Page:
Prudence Means Fighting the Houthis Now

A grab from handout footage released by Yemen's Huthi Ansarullah Media Centre on November 19, 2023, reportedly shows members of the rebel group during the capture of an Israel-linked cargo vessel at an undefined location in the Red Sea. ANSARULLAH MEDIA CENTRE/AFP via Getty Images
A grab from handout footage released by Yemen's Huthi Ansarullah Media Centre on November 19, 2023, reportedly shows members of the rebel group during the capture of an Israel-linked cargo vessel at an undefined location in the Red Sea. ANSARULLAH MEDIA CENTRE/AFP via Getty Images

Yemen’s Ansar Allah—also known as the Houthis—poses a threat to commercial shipping in the Red Sea. From mid-November through mid-December, the group attacked at least 30 merchant ships in the area, prompting most of the world’s major shippers to reroute their vessels around the Cape of Good Hope at the southern tip of Africa. The economic effects of these attacks have yet to be fully realized, but already insurances rates for shipping lines have doubled. Not only that, but circumnavigating Africa requires more time, fuel, and ships than routes through the Suez Canal, resulting in stretched supply chains and increased environmental damage.

Freedom of navigation is a core global interest of the United States. So how is it that the Houthis are getting away with rendering the Red Sea a no-go zone for all but a few shipping lines? It’s ostensibly stunning that the Biden administration has allowed this happen—but in many ways it’s not surprising at all. The hesitance results from the role Yemen now plays in the politics of U.S. foreign policy and prevailing fears the war in Gaza will become a regional conflict—but also from the longer-term trend of Washington having overlearned foreign-policy lessons of the recent past.

The civil war in Yemen is not well understood in Washington but has nevertheless been the subject of vehement debate inside the Beltway. Although Yemen’s civil war between the government and the insurgent Houthis began in 2014 and the Saudis intervened a year later on the side of the Yemeni government, it was not until October 2018 that most members of Congress, pundits of all stripes, journalists, and foreign-policy analysts bothered to pay attention to the nasty conflict underway in one of the Middle East’s poorest countries. It was that month when agents acting on the apparent orders of Saudi Arabia’s crown prince murdered Jamal Khashoggi, a contributor to the Washington Post’s opinion page. The hit happened against the backdrop of then-U.S. President Donald Trump’s confrontation with elites, assault on American political institutions, and close ties with a variety of global authoritarians, chief among them the Saudi royal family. As a result, the twin outrages over Khashoggi’s slaying and Trump’s offensive to undermine the norms and principles of U.S. democracy became superimposed on the conflict in Yemen.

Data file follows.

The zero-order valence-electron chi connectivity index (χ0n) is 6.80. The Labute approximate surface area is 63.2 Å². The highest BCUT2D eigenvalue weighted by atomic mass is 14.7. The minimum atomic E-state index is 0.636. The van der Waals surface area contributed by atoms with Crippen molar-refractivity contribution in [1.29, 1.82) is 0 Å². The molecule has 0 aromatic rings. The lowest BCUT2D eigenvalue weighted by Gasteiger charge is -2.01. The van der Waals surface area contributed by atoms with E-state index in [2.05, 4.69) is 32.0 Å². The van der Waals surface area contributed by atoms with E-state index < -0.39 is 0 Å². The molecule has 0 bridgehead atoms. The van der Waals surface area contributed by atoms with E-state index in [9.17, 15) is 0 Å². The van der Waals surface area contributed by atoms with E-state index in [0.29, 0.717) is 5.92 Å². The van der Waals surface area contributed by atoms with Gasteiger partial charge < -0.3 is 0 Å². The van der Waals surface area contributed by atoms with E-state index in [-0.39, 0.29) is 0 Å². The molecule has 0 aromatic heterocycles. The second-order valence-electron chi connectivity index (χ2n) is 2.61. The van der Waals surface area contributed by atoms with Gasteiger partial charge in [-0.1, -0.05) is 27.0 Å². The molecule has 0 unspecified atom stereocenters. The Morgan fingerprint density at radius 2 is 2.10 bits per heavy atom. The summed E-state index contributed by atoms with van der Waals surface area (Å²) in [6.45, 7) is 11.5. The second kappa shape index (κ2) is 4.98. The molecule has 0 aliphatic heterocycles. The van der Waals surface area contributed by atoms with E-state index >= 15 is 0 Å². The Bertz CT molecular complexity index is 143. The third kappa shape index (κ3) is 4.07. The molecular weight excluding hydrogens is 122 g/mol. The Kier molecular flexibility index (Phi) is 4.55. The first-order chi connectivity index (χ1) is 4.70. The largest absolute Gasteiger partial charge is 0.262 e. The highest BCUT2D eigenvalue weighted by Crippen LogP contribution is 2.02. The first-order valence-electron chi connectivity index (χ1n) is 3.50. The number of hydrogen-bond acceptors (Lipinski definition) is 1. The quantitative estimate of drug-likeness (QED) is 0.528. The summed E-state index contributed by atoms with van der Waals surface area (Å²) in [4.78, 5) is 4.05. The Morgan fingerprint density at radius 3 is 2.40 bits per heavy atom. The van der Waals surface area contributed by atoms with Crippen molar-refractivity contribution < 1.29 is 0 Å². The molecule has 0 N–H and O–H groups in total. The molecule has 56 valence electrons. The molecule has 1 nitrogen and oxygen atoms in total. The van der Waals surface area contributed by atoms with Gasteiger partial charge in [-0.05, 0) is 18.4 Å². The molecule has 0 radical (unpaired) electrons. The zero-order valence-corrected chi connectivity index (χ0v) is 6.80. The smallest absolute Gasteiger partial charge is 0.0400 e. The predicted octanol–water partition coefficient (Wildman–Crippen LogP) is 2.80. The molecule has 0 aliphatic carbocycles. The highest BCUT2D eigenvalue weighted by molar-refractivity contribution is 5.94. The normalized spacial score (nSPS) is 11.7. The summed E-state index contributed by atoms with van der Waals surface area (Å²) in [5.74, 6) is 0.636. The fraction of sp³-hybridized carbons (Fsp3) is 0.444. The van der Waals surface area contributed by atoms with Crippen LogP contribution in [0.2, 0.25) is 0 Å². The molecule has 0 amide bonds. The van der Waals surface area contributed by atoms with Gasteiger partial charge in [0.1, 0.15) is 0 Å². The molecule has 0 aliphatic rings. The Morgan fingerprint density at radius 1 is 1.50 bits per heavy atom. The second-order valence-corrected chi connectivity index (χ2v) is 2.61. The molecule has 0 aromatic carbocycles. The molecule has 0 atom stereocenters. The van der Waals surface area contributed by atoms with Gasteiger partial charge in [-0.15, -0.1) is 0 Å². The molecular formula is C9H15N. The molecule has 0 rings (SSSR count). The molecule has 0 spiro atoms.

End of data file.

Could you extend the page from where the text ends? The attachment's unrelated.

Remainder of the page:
Lost in the simplistic anti-Saudi narratives that followed were the fact that the Houthis, who fight under the slogan “God is Great; death to America; death to Israel; damn the Jews; victory for Islam” are not the world’s nicest group of people. They overthrew an internationally recognized government; violate human rights; use child soldiers; and have imposed their version of “Fiver” Shi’a Islam on the Yemeni population, persecuting those who resist. During the height of the civil war, the group also contributed to Yemen’s humanitarian disaster by blocking ports through which international aid was intended to flow, became fully aligned with Iran, and fired missiles and drones on Saudi and Emirati population centers with the sole intention of terrorizing civilians.

Through it all, however, progressives in Congress and a variety of activists tended either to overlook or minimize Houthi responsibility for Yemen’s tribulations. Instead they agitated against American support for the Saudis and Emiratis, which became identified with Trump, his administration, his son-in-law, “maximum pressure” on Iran, and accommodation of Israel. Of course, the Saudi and Emirati governments have much to answer for their interventions, but among some in Washington there was a willful effort to give the Houthis a pass for their part in the destruction of Yemen. That is because the group’s anti-Americanism, hostility to human rights, and own atrocities did not fit the preferred political narrative about Yemen, which had less to do with what was happening in that country than the political battles happening in Washington. It was a dynamic that carried over into the Biden administration and its early decision to reverse Trump’s designation of Ansar Allah as a terrorist organization. For U.S. President Joe Biden to order strikes on the Houthis now—in what would surely be interpreted as an act of war in support of Israel—runs counter to much of what a growing constituency of the Democratic Party believes about Yemen.